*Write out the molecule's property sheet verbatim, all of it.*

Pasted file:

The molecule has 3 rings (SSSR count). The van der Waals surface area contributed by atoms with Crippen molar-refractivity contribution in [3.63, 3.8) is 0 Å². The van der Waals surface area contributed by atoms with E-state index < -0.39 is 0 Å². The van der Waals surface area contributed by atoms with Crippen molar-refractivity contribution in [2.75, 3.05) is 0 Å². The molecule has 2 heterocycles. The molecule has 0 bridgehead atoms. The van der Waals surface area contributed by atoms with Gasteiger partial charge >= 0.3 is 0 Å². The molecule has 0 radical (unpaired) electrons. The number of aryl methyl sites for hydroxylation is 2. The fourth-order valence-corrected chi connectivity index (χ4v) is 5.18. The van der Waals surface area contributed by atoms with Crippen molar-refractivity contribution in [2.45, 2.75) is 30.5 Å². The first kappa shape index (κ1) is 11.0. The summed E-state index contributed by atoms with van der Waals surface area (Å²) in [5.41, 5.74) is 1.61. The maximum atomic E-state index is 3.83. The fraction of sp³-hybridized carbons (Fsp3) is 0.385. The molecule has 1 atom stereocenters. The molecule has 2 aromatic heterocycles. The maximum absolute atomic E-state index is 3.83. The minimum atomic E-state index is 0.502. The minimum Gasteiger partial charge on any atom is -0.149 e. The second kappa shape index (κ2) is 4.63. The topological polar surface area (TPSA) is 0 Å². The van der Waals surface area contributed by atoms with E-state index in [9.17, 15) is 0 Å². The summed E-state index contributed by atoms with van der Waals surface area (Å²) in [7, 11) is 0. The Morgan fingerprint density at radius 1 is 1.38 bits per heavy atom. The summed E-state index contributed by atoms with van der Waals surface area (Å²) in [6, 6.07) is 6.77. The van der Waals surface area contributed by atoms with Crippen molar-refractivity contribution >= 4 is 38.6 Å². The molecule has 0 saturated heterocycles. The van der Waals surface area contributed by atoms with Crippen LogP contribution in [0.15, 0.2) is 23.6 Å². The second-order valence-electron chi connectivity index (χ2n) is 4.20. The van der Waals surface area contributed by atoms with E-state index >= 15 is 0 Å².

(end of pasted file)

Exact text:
The molecule has 3 rings (SSSR count). The van der Waals surface area contributed by atoms with Crippen molar-refractivity contribution in [3.63, 3.8) is 0 Å². The van der Waals surface area contributed by atoms with E-state index < -0.39 is 0 Å². The van der Waals surface area contributed by atoms with Crippen molar-refractivity contribution in [2.75, 3.05) is 0 Å². The molecule has 2 heterocycles. The molecule has 0 bridgehead atoms. The van der Waals surface area contributed by atoms with Gasteiger partial charge >= 0.3 is 0 Å². The molecule has 0 radical (unpaired) electrons. The number of aryl methyl sites for hydroxylation is 2. The fourth-order valence-corrected chi connectivity index (χ4v) is 5.18. The van der Waals surface area contributed by atoms with Crippen molar-refractivity contribution in [2.45, 2.75) is 30.5 Å². The first kappa shape index (κ1) is 11.0. The summed E-state index contributed by atoms with van der Waals surface area (Å²) in [5.41, 5.74) is 1.61. The maximum atomic E-state index is 3.83. The fraction of sp³-hybridized carbons (Fsp3) is 0.385. The molecule has 1 atom stereocenters. The molecule has 2 aromatic heterocycles. The maximum absolute atomic E-state index is 3.83. The minimum atomic E-state index is 0.502. The minimum Gasteiger partial charge on any atom is -0.149 e. The second kappa shape index (κ2) is 4.63. The topological polar surface area (TPSA) is 0 Å². The van der Waals surface area contributed by atoms with E-state index in [9.17, 15) is 0 Å². The summed E-state index contributed by atoms with van der Waals surface area (Å²) in [7, 11) is 0. The Morgan fingerprint density at radius 1 is 1.38 bits per heavy atom. The summed E-state index contributed by atoms with van der Waals surface area (Å²) in [6, 6.07) is 6.77. The van der Waals surface area contributed by atoms with Crippen molar-refractivity contribution >= 4 is 38.6 Å². The molecule has 0 saturated heterocycles. The van der Waals surface area contributed by atoms with Crippen LogP contribution in [0.15, 0.2) is 23.6 Å². The second-order valence-electron chi connectivity index (χ2n) is 4.20. The van der Waals surface area contributed by atoms with E-state index >= 15 is 0 Å².